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Nornmal Blood Pressure

What is blood pressure?

Normal blood pressure is vital to life. Without the pressure that forces our blood to flow around the circulatory system; no oxygen or nutrients would be supplied to the tissues and organs through our arteries. However, blood pressure may become dangerously high, and it may also be too low. In this article, we will discuss what it is; how it is measured and what measurements are for our health. Blood pressure is what allows oxygen and nutrients to move through our circulation systems. it is force that moves blood through our circulation system. It’s an important force because oxygen and nutrients would not be pushed around our circulation system to nourish blood pressure-free tissues and organs. it’s also vital because it delivers immunity to white blood cells and antibodies; as well as hormones such as insulin. Just as important as providing oxygen and nutrients, the fresh blood that comes in is able to pick up the metabolic toxic waste products; including the carbon dioxide that we exhale with every breath and the toxins that we clear through our liver and kidneys. Blood itself has a number of other properties, including its temperature. It also carries one of our defenses against tissue damage, clotting platelets that prevent blood loss after injury.

But what exactly causes blood to exert pressure in our arteries?

Part of the answer is simple-the heart causes blood pressure by forcing out the blood when it contracts with every heartbeat. it’s, however, can’t be created solely by the pumping heart.
Our circulation is similar to a very sophisticated form of plumbing-blood has ‘ flow ‘ and arteries are ‘ pipes. ‘ The basic law of physics gives rise to our blood flow, and this law also applies to the garden hose pipe.
Blood is flowing through our body because of a difference in pressure.
Our blood pressure is very high at the start of its journey from our heart – when it enters the aorta – and it’s low at the end of it’s journey along progressively smaller branches of arteries. The difference in pressure is what causes blood to flow around our bodies.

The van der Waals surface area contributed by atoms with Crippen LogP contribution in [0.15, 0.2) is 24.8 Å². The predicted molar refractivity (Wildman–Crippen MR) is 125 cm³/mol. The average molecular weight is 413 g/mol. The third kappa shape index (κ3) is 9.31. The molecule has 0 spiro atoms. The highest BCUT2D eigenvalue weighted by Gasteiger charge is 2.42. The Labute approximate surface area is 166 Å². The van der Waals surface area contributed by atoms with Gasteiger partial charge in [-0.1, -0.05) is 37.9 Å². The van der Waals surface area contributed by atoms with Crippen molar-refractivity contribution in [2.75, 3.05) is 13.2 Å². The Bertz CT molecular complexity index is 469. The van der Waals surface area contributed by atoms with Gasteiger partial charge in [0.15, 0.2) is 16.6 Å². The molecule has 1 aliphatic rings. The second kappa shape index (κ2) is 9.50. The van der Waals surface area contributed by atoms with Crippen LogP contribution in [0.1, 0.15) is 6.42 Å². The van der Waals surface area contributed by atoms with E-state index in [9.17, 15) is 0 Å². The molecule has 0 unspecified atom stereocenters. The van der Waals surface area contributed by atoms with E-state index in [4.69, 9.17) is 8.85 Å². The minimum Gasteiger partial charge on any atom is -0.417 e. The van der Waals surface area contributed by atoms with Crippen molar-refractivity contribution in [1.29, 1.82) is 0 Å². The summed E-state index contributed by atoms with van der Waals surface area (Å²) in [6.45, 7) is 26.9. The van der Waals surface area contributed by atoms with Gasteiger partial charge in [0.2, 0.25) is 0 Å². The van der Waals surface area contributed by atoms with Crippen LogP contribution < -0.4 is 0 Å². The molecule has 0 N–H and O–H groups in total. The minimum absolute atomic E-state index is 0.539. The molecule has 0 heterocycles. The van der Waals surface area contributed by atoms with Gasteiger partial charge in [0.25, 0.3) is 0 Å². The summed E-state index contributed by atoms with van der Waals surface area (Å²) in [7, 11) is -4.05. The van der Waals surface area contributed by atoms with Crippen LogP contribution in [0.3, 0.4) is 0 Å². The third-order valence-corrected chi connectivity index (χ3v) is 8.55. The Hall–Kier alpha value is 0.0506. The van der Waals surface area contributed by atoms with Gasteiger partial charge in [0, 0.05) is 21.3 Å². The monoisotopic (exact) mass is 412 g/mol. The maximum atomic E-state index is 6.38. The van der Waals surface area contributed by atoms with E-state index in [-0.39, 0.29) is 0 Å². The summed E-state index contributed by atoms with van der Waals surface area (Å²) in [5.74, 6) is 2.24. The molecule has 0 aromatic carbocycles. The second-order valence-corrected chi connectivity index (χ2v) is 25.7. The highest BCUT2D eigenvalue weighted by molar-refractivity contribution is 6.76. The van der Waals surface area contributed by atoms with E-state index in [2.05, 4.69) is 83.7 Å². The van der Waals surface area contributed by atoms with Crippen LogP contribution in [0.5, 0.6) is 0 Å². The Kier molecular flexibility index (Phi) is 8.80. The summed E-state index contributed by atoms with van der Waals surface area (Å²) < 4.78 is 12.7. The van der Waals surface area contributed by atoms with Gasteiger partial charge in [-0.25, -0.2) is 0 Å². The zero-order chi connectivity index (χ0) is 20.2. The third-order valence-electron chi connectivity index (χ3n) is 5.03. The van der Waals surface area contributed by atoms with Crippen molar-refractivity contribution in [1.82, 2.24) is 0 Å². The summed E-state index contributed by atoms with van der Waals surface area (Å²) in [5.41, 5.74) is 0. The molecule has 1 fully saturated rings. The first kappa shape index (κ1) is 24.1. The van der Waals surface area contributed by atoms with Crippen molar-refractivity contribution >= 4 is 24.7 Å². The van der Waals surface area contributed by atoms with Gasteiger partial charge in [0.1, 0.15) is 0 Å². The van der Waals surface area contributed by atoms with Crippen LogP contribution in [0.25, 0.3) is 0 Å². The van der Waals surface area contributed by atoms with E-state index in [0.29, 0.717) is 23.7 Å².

Arteries have a similar effect on blood pressure to the physical properties of a garden hose pipe affecting water pressure. Constriction of the pipe increases the pressure at the constriction point.
For example, without the elastic nature of the artery walls, it’s would fall faster as it is pumped out of the heart.
While the heart creates the maximum pressure, the properties of the arteries are just as important to maintain and allow blood to flow throughout the body.
Artery condition affects blood pressure and flow, and artery narrowing will eventually completely block supply, leading to hazardous conditions like stroke and heart attack .


The device used to measure blood pressure is a sphygmomanometer, consisting of a rubber band – the manual or electronic pump inflated belt.
Once the cuff has been inflated enough to stop the pulse, it is read either electronically or on an analog dial.
The reading is expressed in terms of the pressure it takes to move mercury around the tube against gravity. This is the reason for the pressure being measured using a unit of millimeters of mercury abbreviated to mm Hg.

The stethoscope identifies the precise point at which the pulse sound returns and the pressure of the cuff is slowly released. Using a stethoscope, the person measuring the it is able to listen to two specific points.

Readings consist of two figures-first systolic pressure and second diastolic pressure. For example, the reading is 140 over 90 mm Hg.
The systolic pressure is the higher figure caused by the contraction of the heart; while the diastolic number is the lower pressure in the arteries during the brief period of rest between the heartbeat.
The National Institutes of Health claim that normal blood pressure is below 120 mm Hg systolic and 80 mm Hg diastolic.
The guidelines state that for blood pressures above a figure of 120/80 mm Hg; every rise of 15/10 mm Hg doubles the risk of cardiovascular disease.
They also removed the “prehypertension” category between 120-135/80-88 mm Hg. A blood pressure reading of 138/89 mm Hg now qualifies as stage II hypertension and not stage I, as it used to be.

This category now forms two separate ranges:

Elevated blood pressure, from 120-130/less than 82 mm Hg.
Stage I hypertension, from 130-138/80-88 mm Hg.
The 24 hours pharmacy also recommends in these new guidelines that physicians should only prescribe medicine in cases of a previous heart attack or stroke; or in the presence of risk factors for such conditions, such as age, diabetes mellitus, or chronic kidney disease.

The guidelines for doctors list the following measures patients can take to help keep a healthy blood pressure:

Keep a healthy body weight.
Eat a diet rich in fruit, vegetables and low fat dairy products.
Cut down on a diet of sodium or salt.
Take regular aerobic exercise, such as brisk walking, for at least 30-40 minutes a day, most days of the week.
Moderate alcohol intake. Men should drink less than two alcoholic drinks a day for men. Women and men of lower body weight should consume a maximum of one drink of alcohol per day.
This category now forms two separate ranges:
Eelevated blood pressure, from 120-130/less than 82 mm Hg
Stage I hypertension, from 130-138/80-88 mm Hg

Posted on 27-12-2019
Posted By : Admin


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